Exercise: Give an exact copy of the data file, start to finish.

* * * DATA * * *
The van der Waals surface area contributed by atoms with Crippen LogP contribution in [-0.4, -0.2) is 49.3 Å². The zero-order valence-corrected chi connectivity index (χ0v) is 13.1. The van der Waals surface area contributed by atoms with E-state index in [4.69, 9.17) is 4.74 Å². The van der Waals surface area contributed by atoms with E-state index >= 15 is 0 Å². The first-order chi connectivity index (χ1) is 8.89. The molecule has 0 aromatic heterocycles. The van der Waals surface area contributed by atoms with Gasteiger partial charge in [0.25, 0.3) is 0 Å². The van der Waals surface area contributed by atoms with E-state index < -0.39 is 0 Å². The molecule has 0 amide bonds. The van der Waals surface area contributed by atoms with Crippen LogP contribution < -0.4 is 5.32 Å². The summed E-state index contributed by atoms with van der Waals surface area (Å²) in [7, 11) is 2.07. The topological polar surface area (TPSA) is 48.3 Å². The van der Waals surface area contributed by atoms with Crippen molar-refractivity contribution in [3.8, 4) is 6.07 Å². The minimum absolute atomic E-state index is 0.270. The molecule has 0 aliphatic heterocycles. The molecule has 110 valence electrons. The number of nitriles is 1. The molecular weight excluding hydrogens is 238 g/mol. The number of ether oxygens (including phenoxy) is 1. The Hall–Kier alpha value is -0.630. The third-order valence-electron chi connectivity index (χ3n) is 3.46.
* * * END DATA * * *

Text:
The van der Waals surface area contributed by atoms with Crippen LogP contribution in [-0.4, -0.2) is 49.3 Å². The zero-order valence-corrected chi connectivity index (χ0v) is 13.1. The van der Waals surface area contributed by atoms with E-state index in [4.69, 9.17) is 4.74 Å². The van der Waals surface area contributed by atoms with E-state index >= 15 is 0 Å². The first-order chi connectivity index (χ1) is 8.89. The molecule has 0 aromatic heterocycles. The van der Waals surface area contributed by atoms with Gasteiger partial charge in [0.25, 0.3) is 0 Å². The van der Waals surface area contributed by atoms with E-state index < -0.39 is 0 Å². The molecule has 0 amide bonds. The van der Waals surface area contributed by atoms with Crippen LogP contribution < -0.4 is 5.32 Å². The summed E-state index contributed by atoms with van der Waals surface area (Å²) in [7, 11) is 2.07. The topological polar surface area (TPSA) is 48.3 Å². The van der Waals surface area contributed by atoms with Crippen molar-refractivity contribution in [3.8, 4) is 6.07 Å². The minimum absolute atomic E-state index is 0.270. The molecule has 0 aliphatic heterocycles. The molecule has 110 valence electrons. The number of nitriles is 1. The molecular weight excluding hydrogens is 238 g/mol. The number of ether oxygens (including phenoxy) is 1. The Hall–Kier alpha value is -0.630. The third-order valence-electron chi connectivity index (χ3n) is 3.46.